List of ralph waldo emerson essays

An unremarkable student, he made no particular impression on his contemporaries.

Ralph Waldo Emerson: Selected full-text books and articles

In , he graduated thirteenth in his class of , and he was elected class poet only after six other students declined the honor. It was at Harvard that he began keeping his celebrated journals.

Ralph Waldo Emerson Biography

After graduating from college, Emerson moved to Boston to teach at his brother William's School for Young Ladies and began to experiment with fiction and verse. In , after quitting the ladies school, he entered Harvard Divinity School; one year later, he received his master's degree, which qualified him to preach.


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He began to suffer from symptoms of tuberculosis, and in the fall of he went to Georgia and Florida in hopes of improving his health. He returned in late December to Boston, where he preached occasionally. In Concord, New Hampshire, he met Ellen Tucker, a seventeen-year-old poet who also suffered from tuberculosis. The two were married in September , just after Emerson had been ordained pastor of the Second Unitarian Church of Boston. They were very happy in the marriage, but, unfortunately, both were also quite ill with tuberculosis; in , after less than two years of marriage, Ellen died.

By the end of the following year, Emerson had resigned his pastorate at Second Unitarian Church. Among his reasons for resigning were his refusal to administer the sacrament of the Last Supper, which he believed to be an unnecessary theological rite, and his belief that the ministry was an "antiquated profession.

A Library of America Paperback Classic

While in Europe, he met many of the leading thinkers of his time, including the economist and philosopher John Stuart Mill; Samuel Taylor Coleridge, whose Aids to Reflection Emerson admired; the poet William Wordsworth; and Thomas Carlyle, the historian and social critic, with whom Emerson established a lifelong friendship.

After his return from Europe in the fall of , Emerson began a career as a public lecturer with an address in Boston. One of his first lectures, "The Uses of Natural History," attempted to humanize science by explaining that "the whole of Nature is a metaphor or image of the human mind," an observation that he would often repeat. Other lectures followed — on diverse subjects such as Italy, biography, English literature, the philosophy of history, and human culture.

In September , Emerson moved to Concord, Massachusetts, as a boarder in the home of his step-grandfather, Ezra Ripley. On September 14, , he married Lydia Jackson of Plymouth, Massachusetts, and they moved into a house of their own in Concord, where they lived for the rest of their lives. Emerson's first book, Nature , was published anonymously in Although only a slim volume, it contains in brief the whole substance of his thought.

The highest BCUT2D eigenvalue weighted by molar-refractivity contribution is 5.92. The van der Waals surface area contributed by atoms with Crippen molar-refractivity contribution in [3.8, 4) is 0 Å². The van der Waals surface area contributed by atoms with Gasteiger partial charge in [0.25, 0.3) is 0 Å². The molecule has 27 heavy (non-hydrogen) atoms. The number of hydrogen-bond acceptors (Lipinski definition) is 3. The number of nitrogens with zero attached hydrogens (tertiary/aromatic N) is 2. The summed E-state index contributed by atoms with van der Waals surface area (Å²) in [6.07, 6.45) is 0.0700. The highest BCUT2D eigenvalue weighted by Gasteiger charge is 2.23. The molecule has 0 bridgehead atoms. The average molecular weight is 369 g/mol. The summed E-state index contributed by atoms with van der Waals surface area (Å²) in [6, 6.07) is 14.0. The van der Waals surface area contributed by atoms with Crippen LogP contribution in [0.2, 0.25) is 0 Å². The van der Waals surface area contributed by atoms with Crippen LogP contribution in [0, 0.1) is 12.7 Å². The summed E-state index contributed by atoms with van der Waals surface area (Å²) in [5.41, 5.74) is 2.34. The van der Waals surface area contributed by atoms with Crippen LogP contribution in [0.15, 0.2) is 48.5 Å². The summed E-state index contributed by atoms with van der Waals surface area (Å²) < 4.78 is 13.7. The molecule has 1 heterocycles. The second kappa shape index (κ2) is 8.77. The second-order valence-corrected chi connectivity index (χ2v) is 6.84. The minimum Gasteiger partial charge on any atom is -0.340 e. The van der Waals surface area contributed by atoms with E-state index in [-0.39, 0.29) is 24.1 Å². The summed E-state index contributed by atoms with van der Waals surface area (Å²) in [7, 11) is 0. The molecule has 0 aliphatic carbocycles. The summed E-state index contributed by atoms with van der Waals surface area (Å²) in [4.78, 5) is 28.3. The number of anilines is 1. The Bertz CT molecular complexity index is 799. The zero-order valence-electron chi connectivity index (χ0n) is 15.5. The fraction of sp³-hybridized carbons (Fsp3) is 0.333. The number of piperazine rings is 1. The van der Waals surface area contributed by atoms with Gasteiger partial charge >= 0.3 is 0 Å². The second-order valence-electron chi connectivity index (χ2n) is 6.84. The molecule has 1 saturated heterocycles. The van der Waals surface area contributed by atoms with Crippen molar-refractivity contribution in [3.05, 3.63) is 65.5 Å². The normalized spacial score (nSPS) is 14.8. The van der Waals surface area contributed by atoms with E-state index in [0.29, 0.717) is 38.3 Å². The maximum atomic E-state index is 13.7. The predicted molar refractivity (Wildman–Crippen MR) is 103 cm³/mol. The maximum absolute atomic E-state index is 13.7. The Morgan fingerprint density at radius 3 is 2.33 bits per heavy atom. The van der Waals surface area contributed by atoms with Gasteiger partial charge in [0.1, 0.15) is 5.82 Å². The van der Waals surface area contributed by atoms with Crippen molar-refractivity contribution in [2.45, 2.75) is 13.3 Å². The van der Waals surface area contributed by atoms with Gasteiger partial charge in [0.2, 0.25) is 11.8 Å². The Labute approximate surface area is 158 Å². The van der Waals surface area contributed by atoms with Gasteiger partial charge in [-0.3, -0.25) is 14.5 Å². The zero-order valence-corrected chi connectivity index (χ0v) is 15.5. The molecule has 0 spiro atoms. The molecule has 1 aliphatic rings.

It sold very poorly — after twelve years, its first edition of copies had not yet sold out. A year after he made this speech, he was invited back to Harvard to speak to the graduating class of Harvard Divinity School. His address, which advocated intuitive, personal revelation, created such an uproar that he was not invited back to his alma mater for thirty years. Perhaps Amos Bronson Alcott best summarizes this phase of Emerson's life when he wrote: "Emerson's church consists of one member — himself.

PNTV: Self-Reliance by Ralph Waldo Emerson

In , Emerson joined the Transcendental Club, and in the ensuing years the group, which included Henry David Thoreau, Margaret Fuller, and Alcott, met often at his home. In , he helped launch The Dial , a journal of literature, philosophy, and religion that focused on transcendentalist views. After the first two years, he succeeded Fuller as its editor. The Dial was recognized as the official voice of transcendentalism, and Emerson became intimately associated with the movement. Two years later, however, the journal ceased publication.

In , Emerson published the first volume of his Essays , a carefully constructed collection of some of his best-remembered writings, including "Self-Reliance" and "The Over-Soul. Tragedy struck the Emerson family in January when Emerson's son, Waldo, died of scarlet fever.

When Emerson died in he was the most famous public intellectual in America. Yet his most remarkable literary creation—his journals—remained unpublished.


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Each volume includes a page portfolio of images of Emerson and his contemporaries, a note on the selections, extensive notes, biographical sketches, a chronology, and an index. The Library of America series includes more than volumes to date, authoritative editions that average 1, pages in length, feature cloth covers, sewn bindings, and ribbon markers, and are printed on premium acid-free paper that will last for centuries.

They were the starting point for virtually everything in his celebrated essays, lectures, and poems.

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Ralph Waldo Emerson (1803—1882)

Displacing all previous editions in its comprehensiveness and textual authority, this volume reveals the ecstatic, mystical, and private meditative sides of one of the greatest of all American writers. All the poetry Emerson published during his lifetime is included in this single volume. His familiarity with botany and geology, Greek philosophy, Persian poetry, and anti-slavery politics gives his writing an intellectual breadth, and a challenging, continuing modernity unique among American poets of his time.

Our most eloquent champion of individualism, Emerson acknowledges at the same time the countervailing pressures of society in American life. Not merely another selection of his essays, this volume includes all his major books in their rich entirety.